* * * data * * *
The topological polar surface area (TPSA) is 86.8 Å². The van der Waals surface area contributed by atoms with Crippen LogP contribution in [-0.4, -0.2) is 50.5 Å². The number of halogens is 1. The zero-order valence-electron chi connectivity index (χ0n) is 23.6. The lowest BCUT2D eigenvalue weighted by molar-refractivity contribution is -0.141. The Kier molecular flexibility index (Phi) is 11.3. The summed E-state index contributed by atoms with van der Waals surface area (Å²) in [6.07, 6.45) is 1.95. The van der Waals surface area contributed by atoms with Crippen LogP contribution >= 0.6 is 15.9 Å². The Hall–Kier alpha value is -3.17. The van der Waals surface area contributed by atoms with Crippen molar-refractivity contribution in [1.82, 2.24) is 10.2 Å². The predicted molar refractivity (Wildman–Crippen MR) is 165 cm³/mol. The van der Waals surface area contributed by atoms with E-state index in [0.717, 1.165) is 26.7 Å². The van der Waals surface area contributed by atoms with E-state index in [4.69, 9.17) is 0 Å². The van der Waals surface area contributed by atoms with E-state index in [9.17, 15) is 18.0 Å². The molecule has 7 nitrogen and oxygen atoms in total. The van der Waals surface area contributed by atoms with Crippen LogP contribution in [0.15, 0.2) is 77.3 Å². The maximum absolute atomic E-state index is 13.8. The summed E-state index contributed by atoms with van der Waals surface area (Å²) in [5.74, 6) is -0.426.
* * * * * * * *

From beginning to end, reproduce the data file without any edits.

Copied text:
The topological polar surface area (TPSA) is 86.8 Å². The van der Waals surface area contributed by atoms with Crippen LogP contribution in [-0.4, -0.2) is 50.5 Å². The number of halogens is 1. The zero-order valence-electron chi connectivity index (χ0n) is 23.6. The lowest BCUT2D eigenvalue weighted by molar-refractivity contribution is -0.141. The Kier molecular flexibility index (Phi) is 11.3. The summed E-state index contributed by atoms with van der Waals surface area (Å²) in [6.07, 6.45) is 1.95. The van der Waals surface area contributed by atoms with Crippen LogP contribution >= 0.6 is 15.9 Å². The Hall–Kier alpha value is -3.17. The van der Waals surface area contributed by atoms with Crippen molar-refractivity contribution in [1.82, 2.24) is 10.2 Å². The predicted molar refractivity (Wildman–Crippen MR) is 165 cm³/mol. The van der Waals surface area contributed by atoms with E-state index in [0.717, 1.165) is 26.7 Å². The van der Waals surface area contributed by atoms with E-state index in [4.69, 9.17) is 0 Å². The van der Waals surface area contributed by atoms with E-state index in [9.17, 15) is 18.0 Å². The molecule has 7 nitrogen and oxygen atoms in total. The van der Waals surface area contributed by atoms with Crippen LogP contribution in [0.15, 0.2) is 77.3 Å². The maximum absolute atomic E-state index is 13.8. The summed E-state index contributed by atoms with van der Waals surface area (Å²) in [5.74, 6) is -0.426.